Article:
Boxing has a long documented history dating back to Egypt in 3,000 BC. It was then introduced to the Greeks and became part of the Olympic Games in 7BC. It wasn’t until the 1800s however that amateur boxing began to emerge as a sport, first in the United Kingdom and then America. Boxing has a unique link with tattoos and the majority of professional boxers have tattoos — many of them extremely prominent. So why are tattoos and boxing intrinsically linked?
It’s all about attitude
Boxing isn’t always just about the fight — there is often a great amount of pre-fight banter. For instance, Floyd Mayweather and Conor McGregor have had some particularly exciting conflicts out of the ring. Sometimes these antics are there to entertain the crowds, but they also have a higher purpose: to intimidate. They are a way to psychologically attack the opponent by attempting to show that you are more aggressive, more assertive and stronger. Having tattoos is another way that people show their attitude and try to intimidate - the bigger the better. If you can endure the pain of getting inked, then a bit of boxing ain’t no thing.
The 'hard' image
It may come as no surprise, but there is a social element to having tattoos. In one study, participants were shown photographs of men and women, some with the tattoos digitally removed. The images of people with tattoos were considered to be more negative and even deviant. The women with tattoos were perceived to be independent and strong. This goes to show that there is a certain stigma that is attached to tattoos. Although attitudes to having tattoos have relaxed somewhat, particularly in the workplace, the general consensus is still that people with tattoos are tough. For boxers, having tattoos certainly perpetuates this image and could even help to give them a psychological advantage over their components.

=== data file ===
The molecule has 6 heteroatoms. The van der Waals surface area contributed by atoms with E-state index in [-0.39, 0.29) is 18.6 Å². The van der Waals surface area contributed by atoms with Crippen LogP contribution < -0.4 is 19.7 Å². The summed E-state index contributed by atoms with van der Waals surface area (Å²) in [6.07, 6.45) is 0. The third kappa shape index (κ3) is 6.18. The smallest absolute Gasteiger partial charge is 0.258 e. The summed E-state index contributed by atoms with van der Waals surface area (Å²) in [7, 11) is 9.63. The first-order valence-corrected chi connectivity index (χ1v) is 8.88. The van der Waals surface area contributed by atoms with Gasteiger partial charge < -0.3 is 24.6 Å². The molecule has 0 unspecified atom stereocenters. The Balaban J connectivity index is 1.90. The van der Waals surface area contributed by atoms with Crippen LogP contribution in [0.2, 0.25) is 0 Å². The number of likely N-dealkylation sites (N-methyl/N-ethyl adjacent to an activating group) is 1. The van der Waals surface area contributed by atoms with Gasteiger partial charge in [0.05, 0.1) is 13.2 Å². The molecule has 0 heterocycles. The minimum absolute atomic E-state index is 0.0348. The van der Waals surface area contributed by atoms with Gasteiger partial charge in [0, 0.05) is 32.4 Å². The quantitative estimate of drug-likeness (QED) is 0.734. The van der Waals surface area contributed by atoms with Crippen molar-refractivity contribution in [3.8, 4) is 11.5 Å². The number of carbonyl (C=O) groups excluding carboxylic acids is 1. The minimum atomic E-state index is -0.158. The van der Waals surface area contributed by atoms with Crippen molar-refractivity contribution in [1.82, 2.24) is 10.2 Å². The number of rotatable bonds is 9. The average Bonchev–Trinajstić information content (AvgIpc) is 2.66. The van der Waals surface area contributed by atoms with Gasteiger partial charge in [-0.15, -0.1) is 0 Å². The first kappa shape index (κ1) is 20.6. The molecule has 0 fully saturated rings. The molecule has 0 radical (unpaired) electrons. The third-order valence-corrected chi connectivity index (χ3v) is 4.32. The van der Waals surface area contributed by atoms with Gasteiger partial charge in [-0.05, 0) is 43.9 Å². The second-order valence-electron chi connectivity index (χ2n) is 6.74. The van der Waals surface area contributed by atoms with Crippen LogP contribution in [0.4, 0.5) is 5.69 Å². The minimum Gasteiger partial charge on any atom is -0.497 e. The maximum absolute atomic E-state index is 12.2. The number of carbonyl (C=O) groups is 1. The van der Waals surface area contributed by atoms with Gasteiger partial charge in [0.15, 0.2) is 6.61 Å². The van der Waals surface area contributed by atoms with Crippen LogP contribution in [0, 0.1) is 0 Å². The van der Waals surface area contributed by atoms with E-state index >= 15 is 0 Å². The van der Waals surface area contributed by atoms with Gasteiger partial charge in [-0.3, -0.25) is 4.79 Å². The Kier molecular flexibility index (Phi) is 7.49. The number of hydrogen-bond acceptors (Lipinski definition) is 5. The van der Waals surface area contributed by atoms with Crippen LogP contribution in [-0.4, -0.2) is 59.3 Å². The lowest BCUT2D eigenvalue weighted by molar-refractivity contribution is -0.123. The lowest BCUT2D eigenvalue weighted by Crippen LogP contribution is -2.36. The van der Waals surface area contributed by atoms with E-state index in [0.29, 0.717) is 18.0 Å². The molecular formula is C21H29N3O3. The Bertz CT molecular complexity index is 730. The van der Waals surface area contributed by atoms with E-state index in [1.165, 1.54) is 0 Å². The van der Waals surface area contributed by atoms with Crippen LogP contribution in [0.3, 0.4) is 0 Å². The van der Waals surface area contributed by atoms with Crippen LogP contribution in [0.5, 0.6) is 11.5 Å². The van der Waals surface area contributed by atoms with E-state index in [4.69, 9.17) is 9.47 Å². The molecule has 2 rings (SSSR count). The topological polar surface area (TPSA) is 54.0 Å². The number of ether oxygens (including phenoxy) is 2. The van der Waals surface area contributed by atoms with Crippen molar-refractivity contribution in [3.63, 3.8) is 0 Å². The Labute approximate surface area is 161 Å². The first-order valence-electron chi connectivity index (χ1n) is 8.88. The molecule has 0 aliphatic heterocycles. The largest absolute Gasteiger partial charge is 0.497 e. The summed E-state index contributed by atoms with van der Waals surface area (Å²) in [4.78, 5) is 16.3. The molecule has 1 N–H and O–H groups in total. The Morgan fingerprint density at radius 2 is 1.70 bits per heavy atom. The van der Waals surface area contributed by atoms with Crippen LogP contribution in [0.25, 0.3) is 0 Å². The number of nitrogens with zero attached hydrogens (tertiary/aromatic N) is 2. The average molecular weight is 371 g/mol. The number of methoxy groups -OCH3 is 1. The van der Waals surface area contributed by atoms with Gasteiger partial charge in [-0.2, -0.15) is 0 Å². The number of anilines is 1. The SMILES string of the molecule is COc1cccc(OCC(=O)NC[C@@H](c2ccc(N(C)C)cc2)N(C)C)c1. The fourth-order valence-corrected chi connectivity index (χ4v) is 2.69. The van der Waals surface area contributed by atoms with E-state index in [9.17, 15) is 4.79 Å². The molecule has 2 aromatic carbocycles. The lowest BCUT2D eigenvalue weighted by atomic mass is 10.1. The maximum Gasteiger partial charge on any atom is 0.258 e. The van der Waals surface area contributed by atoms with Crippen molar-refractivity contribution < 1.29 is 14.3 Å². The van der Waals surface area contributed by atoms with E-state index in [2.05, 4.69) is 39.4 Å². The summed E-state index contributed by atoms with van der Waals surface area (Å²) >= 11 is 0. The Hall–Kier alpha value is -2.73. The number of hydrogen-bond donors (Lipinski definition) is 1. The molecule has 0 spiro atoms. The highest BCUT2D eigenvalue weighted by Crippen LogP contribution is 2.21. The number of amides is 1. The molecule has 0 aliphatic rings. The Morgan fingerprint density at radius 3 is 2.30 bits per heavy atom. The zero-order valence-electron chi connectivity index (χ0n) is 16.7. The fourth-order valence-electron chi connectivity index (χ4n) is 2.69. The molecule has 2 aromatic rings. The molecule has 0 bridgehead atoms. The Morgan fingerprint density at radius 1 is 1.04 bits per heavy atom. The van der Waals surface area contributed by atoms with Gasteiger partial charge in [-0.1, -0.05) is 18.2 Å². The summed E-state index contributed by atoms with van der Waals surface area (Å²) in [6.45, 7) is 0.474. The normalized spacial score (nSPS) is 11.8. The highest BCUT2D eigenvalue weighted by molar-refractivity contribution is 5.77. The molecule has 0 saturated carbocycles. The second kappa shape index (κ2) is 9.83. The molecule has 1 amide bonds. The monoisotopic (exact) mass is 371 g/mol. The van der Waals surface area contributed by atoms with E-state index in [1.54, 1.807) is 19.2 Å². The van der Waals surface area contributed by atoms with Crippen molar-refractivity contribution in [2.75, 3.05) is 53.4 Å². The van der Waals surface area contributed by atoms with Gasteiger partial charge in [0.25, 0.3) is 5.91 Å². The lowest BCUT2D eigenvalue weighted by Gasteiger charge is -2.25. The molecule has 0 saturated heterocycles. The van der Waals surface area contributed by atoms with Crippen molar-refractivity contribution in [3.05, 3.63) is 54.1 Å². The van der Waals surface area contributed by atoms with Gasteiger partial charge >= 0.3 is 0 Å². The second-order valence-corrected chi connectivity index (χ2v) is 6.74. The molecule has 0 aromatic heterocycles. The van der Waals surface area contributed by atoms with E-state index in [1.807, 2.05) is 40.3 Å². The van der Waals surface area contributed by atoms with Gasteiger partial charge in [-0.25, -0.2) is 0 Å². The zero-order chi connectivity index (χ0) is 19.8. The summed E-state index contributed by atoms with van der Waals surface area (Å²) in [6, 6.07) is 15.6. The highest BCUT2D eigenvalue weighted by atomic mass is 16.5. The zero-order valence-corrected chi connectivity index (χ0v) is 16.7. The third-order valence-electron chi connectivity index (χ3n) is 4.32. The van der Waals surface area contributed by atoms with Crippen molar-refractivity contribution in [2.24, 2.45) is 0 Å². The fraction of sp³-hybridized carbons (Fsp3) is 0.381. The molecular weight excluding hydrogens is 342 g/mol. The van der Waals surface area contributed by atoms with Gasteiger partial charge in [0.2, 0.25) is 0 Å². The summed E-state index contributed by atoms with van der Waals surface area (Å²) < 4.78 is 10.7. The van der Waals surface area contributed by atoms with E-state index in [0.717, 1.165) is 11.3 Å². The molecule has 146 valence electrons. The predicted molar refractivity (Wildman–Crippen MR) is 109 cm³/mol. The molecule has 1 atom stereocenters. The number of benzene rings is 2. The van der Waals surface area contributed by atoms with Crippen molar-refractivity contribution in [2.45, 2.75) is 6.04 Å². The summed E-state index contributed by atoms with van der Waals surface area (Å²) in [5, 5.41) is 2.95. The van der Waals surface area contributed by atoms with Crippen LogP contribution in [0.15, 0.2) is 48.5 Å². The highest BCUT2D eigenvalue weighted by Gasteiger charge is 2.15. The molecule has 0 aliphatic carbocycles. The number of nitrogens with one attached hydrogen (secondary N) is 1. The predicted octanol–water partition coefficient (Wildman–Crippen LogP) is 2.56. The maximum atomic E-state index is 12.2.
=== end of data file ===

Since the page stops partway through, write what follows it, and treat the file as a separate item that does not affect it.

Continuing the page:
A work of art
The average competitive boxer spends 25 hours a week training in the ring and working out in the gym. They are extremely dedicated to improving and maintaining their fitness levels. Building muscle and creating definition is not just a necessity for boxers, it is an art form. Boxers take extreme pride in the way that their bodies look and perform — and so they should. Getting a tattoo is also part of this self-expression. It is a way of using the body as a canvas to display what you are passionate about and who you are. This is why so many competitive boxers have tattoos that are symbolic; they represent the image of self.
Famous boxers with tattoos
Mike Tyson has a memorable tribal tattoo adorning his face, but it is the portraits on his body that are actually worth noting — Chairman Mao, Arthur Ashe and Che Guevara. It is clear that Tyson considers himself somewhat of a rebel if he is to be judged by the artwork on his body. Diego Corrales’ tattoos were a little rough around the edges, but most memorable was the black panther on the right side of his chest. It said a lot about Chico’s personality and certainly his style in the ring. You can’t talk about boxers and tattoos without mentioning Ricky Hatton’s artwork. The giant “Hitman - Pride in Battle” across his back has the attitude and ego of a London gangster and certainly shows how Hatton feels about his boxing career.
The history of boxing and tattoos are very much intertwined. For a boxer, their tattoos are a unique form of self-expression and send a message to anyone that steps into the ring with them.
These articles are submitted by guest writers and sites. They aren't submitted by the usual folk behind Asian Boxing and don't fall in line with our editorial stance, giving a fresh view on various boxing issues from the Asian boxing scene.